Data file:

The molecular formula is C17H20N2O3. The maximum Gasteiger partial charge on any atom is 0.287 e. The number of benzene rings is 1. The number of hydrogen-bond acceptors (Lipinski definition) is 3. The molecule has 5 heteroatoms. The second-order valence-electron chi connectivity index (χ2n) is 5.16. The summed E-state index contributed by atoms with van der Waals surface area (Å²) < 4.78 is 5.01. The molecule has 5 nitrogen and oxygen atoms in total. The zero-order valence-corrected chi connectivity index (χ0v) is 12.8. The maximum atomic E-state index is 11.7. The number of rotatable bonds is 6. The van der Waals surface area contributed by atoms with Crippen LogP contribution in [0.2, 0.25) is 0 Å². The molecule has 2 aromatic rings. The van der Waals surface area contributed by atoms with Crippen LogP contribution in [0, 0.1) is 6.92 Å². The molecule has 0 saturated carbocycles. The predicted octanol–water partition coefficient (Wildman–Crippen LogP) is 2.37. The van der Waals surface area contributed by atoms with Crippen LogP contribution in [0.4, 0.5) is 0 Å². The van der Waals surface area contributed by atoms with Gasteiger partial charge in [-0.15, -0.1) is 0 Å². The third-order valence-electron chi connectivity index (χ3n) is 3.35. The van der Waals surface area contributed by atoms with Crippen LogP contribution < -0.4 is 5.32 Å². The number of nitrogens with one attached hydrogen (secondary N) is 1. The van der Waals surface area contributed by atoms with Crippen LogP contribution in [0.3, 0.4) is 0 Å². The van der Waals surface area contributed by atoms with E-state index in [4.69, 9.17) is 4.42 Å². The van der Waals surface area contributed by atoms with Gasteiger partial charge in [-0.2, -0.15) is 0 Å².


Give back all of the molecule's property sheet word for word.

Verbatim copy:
The molecular formula is C17H20N2O3. The maximum Gasteiger partial charge on any atom is 0.287 e. The number of benzene rings is 1. The number of hydrogen-bond acceptors (Lipinski definition) is 3. The molecule has 5 heteroatoms. The second-order valence-electron chi connectivity index (χ2n) is 5.16. The summed E-state index contributed by atoms with van der Waals surface area (Å²) < 4.78 is 5.01. The molecule has 5 nitrogen and oxygen atoms in total. The zero-order valence-corrected chi connectivity index (χ0v) is 12.8. The maximum atomic E-state index is 11.7. The number of rotatable bonds is 6. The van der Waals surface area contributed by atoms with Crippen LogP contribution in [0.2, 0.25) is 0 Å². The molecule has 2 aromatic rings. The van der Waals surface area contributed by atoms with Crippen LogP contribution in [0, 0.1) is 6.92 Å². The molecule has 0 saturated carbocycles. The predicted octanol–water partition coefficient (Wildman–Crippen LogP) is 2.37. The van der Waals surface area contributed by atoms with Crippen LogP contribution in [0.4, 0.5) is 0 Å². The van der Waals surface area contributed by atoms with Gasteiger partial charge in [-0.15, -0.1) is 0 Å². The third-order valence-electron chi connectivity index (χ3n) is 3.35. The van der Waals surface area contributed by atoms with Crippen LogP contribution < -0.4 is 5.32 Å². The number of nitrogens with one attached hydrogen (secondary N) is 1. The van der Waals surface area contributed by atoms with Crippen LogP contribution in [0.3, 0.4) is 0 Å². The van der Waals surface area contributed by atoms with E-state index in [4.69, 9.17) is 4.42 Å². The van der Waals surface area contributed by atoms with Gasteiger partial charge in [-0.2, -0.15) is 0 Å².